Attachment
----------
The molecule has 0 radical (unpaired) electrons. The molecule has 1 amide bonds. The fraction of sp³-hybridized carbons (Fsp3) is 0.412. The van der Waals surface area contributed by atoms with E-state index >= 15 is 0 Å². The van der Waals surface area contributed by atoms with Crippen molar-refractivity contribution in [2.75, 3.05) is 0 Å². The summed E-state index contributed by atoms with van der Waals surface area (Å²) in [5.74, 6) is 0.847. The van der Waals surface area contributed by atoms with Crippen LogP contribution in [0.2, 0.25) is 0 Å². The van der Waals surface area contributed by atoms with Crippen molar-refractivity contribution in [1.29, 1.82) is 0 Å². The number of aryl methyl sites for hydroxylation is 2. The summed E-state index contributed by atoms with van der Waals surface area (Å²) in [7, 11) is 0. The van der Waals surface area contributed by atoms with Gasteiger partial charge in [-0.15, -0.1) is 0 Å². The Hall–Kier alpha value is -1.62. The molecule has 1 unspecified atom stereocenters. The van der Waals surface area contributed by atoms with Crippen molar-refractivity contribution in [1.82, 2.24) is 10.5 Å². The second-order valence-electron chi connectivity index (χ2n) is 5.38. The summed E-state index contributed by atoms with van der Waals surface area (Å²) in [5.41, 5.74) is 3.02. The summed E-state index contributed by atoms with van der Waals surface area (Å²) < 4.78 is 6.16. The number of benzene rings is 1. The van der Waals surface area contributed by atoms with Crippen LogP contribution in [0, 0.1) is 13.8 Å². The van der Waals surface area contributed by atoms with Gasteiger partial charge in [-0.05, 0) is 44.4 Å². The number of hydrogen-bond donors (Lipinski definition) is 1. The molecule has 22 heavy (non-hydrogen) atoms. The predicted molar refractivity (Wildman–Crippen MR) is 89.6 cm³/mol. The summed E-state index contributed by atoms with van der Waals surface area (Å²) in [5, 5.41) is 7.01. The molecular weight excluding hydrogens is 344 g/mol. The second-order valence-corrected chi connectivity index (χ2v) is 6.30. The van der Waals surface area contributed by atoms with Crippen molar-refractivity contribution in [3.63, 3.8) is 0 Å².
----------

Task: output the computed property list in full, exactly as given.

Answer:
The molecule has 0 radical (unpaired) electrons. The molecule has 1 amide bonds. The fraction of sp³-hybridized carbons (Fsp3) is 0.412. The van der Waals surface area contributed by atoms with E-state index >= 15 is 0 Å². The van der Waals surface area contributed by atoms with Crippen molar-refractivity contribution in [2.75, 3.05) is 0 Å². The summed E-state index contributed by atoms with van der Waals surface area (Å²) in [5.74, 6) is 0.847. The van der Waals surface area contributed by atoms with Crippen LogP contribution in [0.2, 0.25) is 0 Å². The van der Waals surface area contributed by atoms with Crippen molar-refractivity contribution in [1.29, 1.82) is 0 Å². The number of aryl methyl sites for hydroxylation is 2. The summed E-state index contributed by atoms with van der Waals surface area (Å²) in [7, 11) is 0. The van der Waals surface area contributed by atoms with Gasteiger partial charge in [-0.15, -0.1) is 0 Å². The Hall–Kier alpha value is -1.62. The molecule has 1 unspecified atom stereocenters. The van der Waals surface area contributed by atoms with Crippen molar-refractivity contribution in [1.82, 2.24) is 10.5 Å². The second-order valence-electron chi connectivity index (χ2n) is 5.38. The summed E-state index contributed by atoms with van der Waals surface area (Å²) in [5.41, 5.74) is 3.02. The summed E-state index contributed by atoms with van der Waals surface area (Å²) < 4.78 is 6.16. The number of benzene rings is 1. The van der Waals surface area contributed by atoms with Crippen LogP contribution in [0, 0.1) is 13.8 Å². The van der Waals surface area contributed by atoms with Gasteiger partial charge in [-0.05, 0) is 44.4 Å². The number of hydrogen-bond donors (Lipinski definition) is 1. The molecule has 22 heavy (non-hydrogen) atoms. The predicted molar refractivity (Wildman–Crippen MR) is 89.6 cm³/mol. The summed E-state index contributed by atoms with van der Waals surface area (Å²) in [5, 5.41) is 7.01. The molecular weight excluding hydrogens is 344 g/mol. The second-order valence-corrected chi connectivity index (χ2v) is 6.30. The van der Waals surface area contributed by atoms with Crippen molar-refractivity contribution in [3.63, 3.8) is 0 Å².